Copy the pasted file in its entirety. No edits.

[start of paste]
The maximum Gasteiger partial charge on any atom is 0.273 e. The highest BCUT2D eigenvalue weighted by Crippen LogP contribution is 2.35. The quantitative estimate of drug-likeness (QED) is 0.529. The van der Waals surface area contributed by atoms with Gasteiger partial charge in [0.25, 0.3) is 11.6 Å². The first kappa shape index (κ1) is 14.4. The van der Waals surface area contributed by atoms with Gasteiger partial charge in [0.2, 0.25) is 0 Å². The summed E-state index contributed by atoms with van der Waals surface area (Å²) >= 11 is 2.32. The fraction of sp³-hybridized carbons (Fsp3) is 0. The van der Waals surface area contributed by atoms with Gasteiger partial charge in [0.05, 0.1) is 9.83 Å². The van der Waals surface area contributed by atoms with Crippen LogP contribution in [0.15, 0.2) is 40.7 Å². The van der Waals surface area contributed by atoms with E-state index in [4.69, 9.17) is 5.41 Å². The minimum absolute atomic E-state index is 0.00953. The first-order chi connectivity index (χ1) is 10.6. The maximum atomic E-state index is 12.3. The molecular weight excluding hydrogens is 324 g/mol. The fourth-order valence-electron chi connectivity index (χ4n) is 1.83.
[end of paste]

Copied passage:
The maximum Gasteiger partial charge on any atom is 0.273 e. The highest BCUT2D eigenvalue weighted by Crippen LogP contribution is 2.35. The quantitative estimate of drug-likeness (QED) is 0.529. The van der Waals surface area contributed by atoms with Gasteiger partial charge in [0.25, 0.3) is 11.6 Å². The first kappa shape index (κ1) is 14.4. The van der Waals surface area contributed by atoms with Gasteiger partial charge in [0.2, 0.25) is 0 Å². The summed E-state index contributed by atoms with van der Waals surface area (Å²) >= 11 is 2.32. The fraction of sp³-hybridized carbons (Fsp3) is 0. The van der Waals surface area contributed by atoms with Gasteiger partial charge in [0.05, 0.1) is 9.83 Å². The van der Waals surface area contributed by atoms with Crippen LogP contribution in [0.15, 0.2) is 40.7 Å². The van der Waals surface area contributed by atoms with E-state index in [4.69, 9.17) is 5.41 Å². The minimum absolute atomic E-state index is 0.00953. The first-order chi connectivity index (χ1) is 10.6. The maximum atomic E-state index is 12.3. The molecular weight excluding hydrogens is 324 g/mol. The fourth-order valence-electron chi connectivity index (χ4n) is 1.83.